**. This course covers almost every standard algorithm and more.**

**Tech Interview 101 – From DSA to System Design**## Code implementation of the Quick Sort:

C++

```
#include
using namespace std;
int partition(vector<int>& arr, int low, int high) {
// Choose the pivot
int pivot = arr[high];
// Index of smaller element and indicates
// the right position of pivot found so far
int i = low - 1;
// Traverse arr[;ow..high] and move all smaller
// elements on left side. Elements from low to
// i are smaller after every iteration
for (int j = low; j <= high - 1; j++) {
if (arr[j] < pivot) {
i++;
swap(arr[i], arr[j]);
}
}
// Move pivot after smaller elements and
// return its position
swap(arr[i + 1], arr[high]);
return i + 1;
}
// The QuickSort function implementation
void quickSort(vector<int>& arr, int low, int high) {
if (low < high) {
// pi is the partition return index of pivot
int pi = partition(arr, low, high);
// Recursion calls for smaller elements
// and greater or equals elements
quickSort(arr, low, pi - 1);
quickSort(arr, pi + 1, high);
}
}
int main() {
vector<int> arr = {10, 7, 8, 9, 1, 5};
int n = arr.size();
quickSort(arr, 0, n - 1);
cout << "Sorted Array\n";
for (int i = 0; i < n; i++) {
cout << arr[i] << " ";
}
return 0;
}
```

C

```
#include
#include
// Function to swap two elements
void swap(int* a, int* b) {
int t = *a;
*a = *b;
*b = t;
}
int partition(int arr[], int low, int high) {
// Choose the pivot
int pivot = arr[high];
// Index of smaller element and indicates
// the right position of pivot found so far
int i = low - 1;
// Traverse arr[low..high] and move all smaller
// elements on the left side. Elements from low to
// i are smaller after every iteration
for (int j = low; j <= high - 1; j++) {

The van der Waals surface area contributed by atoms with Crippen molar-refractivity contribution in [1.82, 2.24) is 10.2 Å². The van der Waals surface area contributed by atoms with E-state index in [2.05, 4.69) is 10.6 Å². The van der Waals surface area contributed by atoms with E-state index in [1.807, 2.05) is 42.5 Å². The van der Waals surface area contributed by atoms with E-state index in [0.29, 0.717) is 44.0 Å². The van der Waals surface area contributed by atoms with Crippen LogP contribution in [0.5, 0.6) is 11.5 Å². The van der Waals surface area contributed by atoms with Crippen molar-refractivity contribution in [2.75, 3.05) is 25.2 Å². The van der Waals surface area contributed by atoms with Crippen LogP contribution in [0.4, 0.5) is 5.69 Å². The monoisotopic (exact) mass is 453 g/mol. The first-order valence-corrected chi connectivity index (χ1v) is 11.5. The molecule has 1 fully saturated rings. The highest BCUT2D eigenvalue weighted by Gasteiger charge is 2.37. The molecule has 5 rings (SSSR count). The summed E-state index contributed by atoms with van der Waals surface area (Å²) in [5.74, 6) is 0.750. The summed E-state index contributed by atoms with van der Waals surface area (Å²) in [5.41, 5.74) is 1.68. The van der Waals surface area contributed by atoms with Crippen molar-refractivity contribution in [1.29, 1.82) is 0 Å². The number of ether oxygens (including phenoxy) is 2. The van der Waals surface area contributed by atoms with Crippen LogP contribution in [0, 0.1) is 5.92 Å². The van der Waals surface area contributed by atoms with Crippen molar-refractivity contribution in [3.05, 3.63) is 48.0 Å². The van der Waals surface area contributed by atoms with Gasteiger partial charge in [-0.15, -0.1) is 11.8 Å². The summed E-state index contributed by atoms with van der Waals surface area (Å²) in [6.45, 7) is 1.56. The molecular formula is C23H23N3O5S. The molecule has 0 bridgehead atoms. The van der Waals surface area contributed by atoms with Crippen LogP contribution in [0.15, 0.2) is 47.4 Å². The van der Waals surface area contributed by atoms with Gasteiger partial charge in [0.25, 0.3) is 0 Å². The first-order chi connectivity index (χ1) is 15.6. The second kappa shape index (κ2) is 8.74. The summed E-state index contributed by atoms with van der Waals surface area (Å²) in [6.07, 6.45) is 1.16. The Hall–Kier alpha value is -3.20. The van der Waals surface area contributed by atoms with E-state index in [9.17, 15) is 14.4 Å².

if (arr[j] < pivot) {
i++;
swap(&arr[i], &arr[j]);
}
}
// Move pivot after smaller elements and
// return its position
swap(&arr[i + 1], &arr[high]);
return i + 1;
}
// The QuickSort function implementation
void quickSort(int arr[], int low, int high) {
if (low < high) {
// pi is the partition return index of pivot
int pi = partition(arr, low, high);
// Recursion calls for smaller elements
// and greater or equals elements
quickSort(arr, low, pi - 1);
quickSort(arr, pi + 1, high);
}
}
// Function to print an array
void printArray(int arr[], int size) {
for (int i = 0; i < size; i++) {
printf("%d ", arr[i]);
}
printf("\n");
}
int main() {
int arr[] = {10, 7, 8, 9, 1, 5};
int n = sizeof(arr) / sizeof(arr[0]);
quickSort(arr, 0, n - 1);
printf("Sorted Array\n");
printArray(arr, n);
return 0;
}
```

Java

```
// Java implementation of QuickSort
import java.io.*;
class GFG {
// A utility function to swap two elements
static void swap(int[] arr, int i, int j)
{
int temp = arr[i];
arr[i] = arr[j];
arr[j] = temp;
}
// This function takes last element as pivot,
// places the pivot element at its correct position
// in sorted array, and places all smaller to left
// of pivot and all greater elements to right of pivot
static int partition(int[] arr, int low, int high)
{
// Choosing the pivot
int pivot = arr[high];
// Index of smaller element and indicates
// the right position of pivot found so far
int i = (low - 1);
for (int j = low; j <= high - 1; j++) {
// If current element is smaller than the pivot
if (arr[j] < pivot) {
// Increment index of smaller element
i++;
swap(arr, i, j);
}
}
swap(arr, i + 1, high);
return (i + 1);
}
// The main function that implements QuickSort
// arr[] --> Array to be sorted,
// low --> Starting index,
// high --> Ending index
static void quickSort(int[] arr, int low, int high)
{
if (low < high) {
// pi is partitioning index, arr[p]
// is now at right place
int pi = partition(arr, low, high);
// Separately sort elements before
// partition and after partition